Leaving aside the flawed logic that underlies Mr Carter’s claims, the false premise that same-sex partnerships are functionally equivalent to marriage, his understanding of what constitutes “civil rights” is quite erroneous. Many in the gay community oppose the Civil Union Bill because they see it as discriminatory in that its still denies them access to marriage and adoption rights. Is Mr Carter accusing these people too, along with intolerant “fundamentalists”, of being unable to “stomach the idea of gay and lesbian people having the same civil rights as them”?

Who says same-sex partners have a “civil right” to state recognition by way of a legally registered partnership (civil union)? Homosexual activists such as Mr Carter have over-reached themselves in trying to assert that state recognition of his homosexual partnership constitutes his and his homosexual partner’s “civil right”. Genuine civil rights include such matters as freedom of expression (within certain boundaries) and access to justice. They are based on the principle that all human beings, regardless of their immutable characteristics (e.g. race, skin colour, gender etc.) must be safeguarded from any deprivation by the state, from basic human needs. So-called “sexual orientation” is not an immutable characteristic that has been recognised in law as forming the basis of a specially protected class of individuals when it comes to civil rights.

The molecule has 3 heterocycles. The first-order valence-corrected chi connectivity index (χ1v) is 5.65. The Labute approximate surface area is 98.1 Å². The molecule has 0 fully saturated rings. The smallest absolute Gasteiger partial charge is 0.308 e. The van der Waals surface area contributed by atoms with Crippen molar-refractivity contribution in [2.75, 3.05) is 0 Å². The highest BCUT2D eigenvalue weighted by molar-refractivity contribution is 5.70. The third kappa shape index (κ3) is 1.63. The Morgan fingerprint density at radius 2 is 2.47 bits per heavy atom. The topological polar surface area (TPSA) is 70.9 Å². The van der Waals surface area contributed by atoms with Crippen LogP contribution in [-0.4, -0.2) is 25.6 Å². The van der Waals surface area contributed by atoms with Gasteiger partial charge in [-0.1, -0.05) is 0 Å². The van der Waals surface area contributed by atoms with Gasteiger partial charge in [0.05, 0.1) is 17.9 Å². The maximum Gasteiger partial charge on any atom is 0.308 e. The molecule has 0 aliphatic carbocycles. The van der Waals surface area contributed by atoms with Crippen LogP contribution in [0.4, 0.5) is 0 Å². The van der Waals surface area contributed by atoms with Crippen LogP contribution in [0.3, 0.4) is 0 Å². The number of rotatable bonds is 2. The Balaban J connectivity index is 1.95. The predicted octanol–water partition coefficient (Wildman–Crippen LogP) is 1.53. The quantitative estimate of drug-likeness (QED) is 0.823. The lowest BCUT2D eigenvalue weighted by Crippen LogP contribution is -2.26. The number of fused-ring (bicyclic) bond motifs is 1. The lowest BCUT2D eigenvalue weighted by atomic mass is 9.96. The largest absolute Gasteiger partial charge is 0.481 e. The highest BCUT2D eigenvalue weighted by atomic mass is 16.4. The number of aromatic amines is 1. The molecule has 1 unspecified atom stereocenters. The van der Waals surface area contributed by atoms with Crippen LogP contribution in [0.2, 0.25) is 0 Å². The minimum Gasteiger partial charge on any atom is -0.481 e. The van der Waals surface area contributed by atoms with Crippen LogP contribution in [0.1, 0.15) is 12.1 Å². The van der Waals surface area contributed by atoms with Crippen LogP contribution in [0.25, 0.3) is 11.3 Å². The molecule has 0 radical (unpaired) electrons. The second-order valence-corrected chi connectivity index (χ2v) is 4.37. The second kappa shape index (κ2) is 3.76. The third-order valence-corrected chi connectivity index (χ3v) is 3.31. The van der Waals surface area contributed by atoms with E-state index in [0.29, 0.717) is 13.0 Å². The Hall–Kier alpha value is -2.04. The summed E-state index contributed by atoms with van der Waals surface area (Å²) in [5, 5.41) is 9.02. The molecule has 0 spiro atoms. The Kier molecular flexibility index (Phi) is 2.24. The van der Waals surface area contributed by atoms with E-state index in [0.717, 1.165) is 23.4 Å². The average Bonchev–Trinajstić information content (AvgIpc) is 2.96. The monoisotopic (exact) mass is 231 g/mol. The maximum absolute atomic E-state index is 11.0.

The 1964 and 1965 Civil Rights Act in the US did acknowledge race as constituting the basis of defining in law a legitimate “class of persons” worthy of special protection, because of demonstrable and proven economic deprivation etc. that can apply with respect to such persons. However, homosexuals, lesbians, bisexuals and transgenders have sought to piggy-back on the gains of the genuine civil rights movements abroad and try and present themselves as “victims of unjust discrimination”, thereby establishing their ‘worthiness’ to receive special protections and ‘rights’ under the law. By doing so they denigrate the genuine gains made by the civil rights movement, many of whose leaders have condemned this “gay” take-over bid [ref. 1 below]. “Gay activists” do recognise the concept of just discrimination but refuse to accept that it applies in the case where they are prevented in law from gaining state recognition of their partnerships.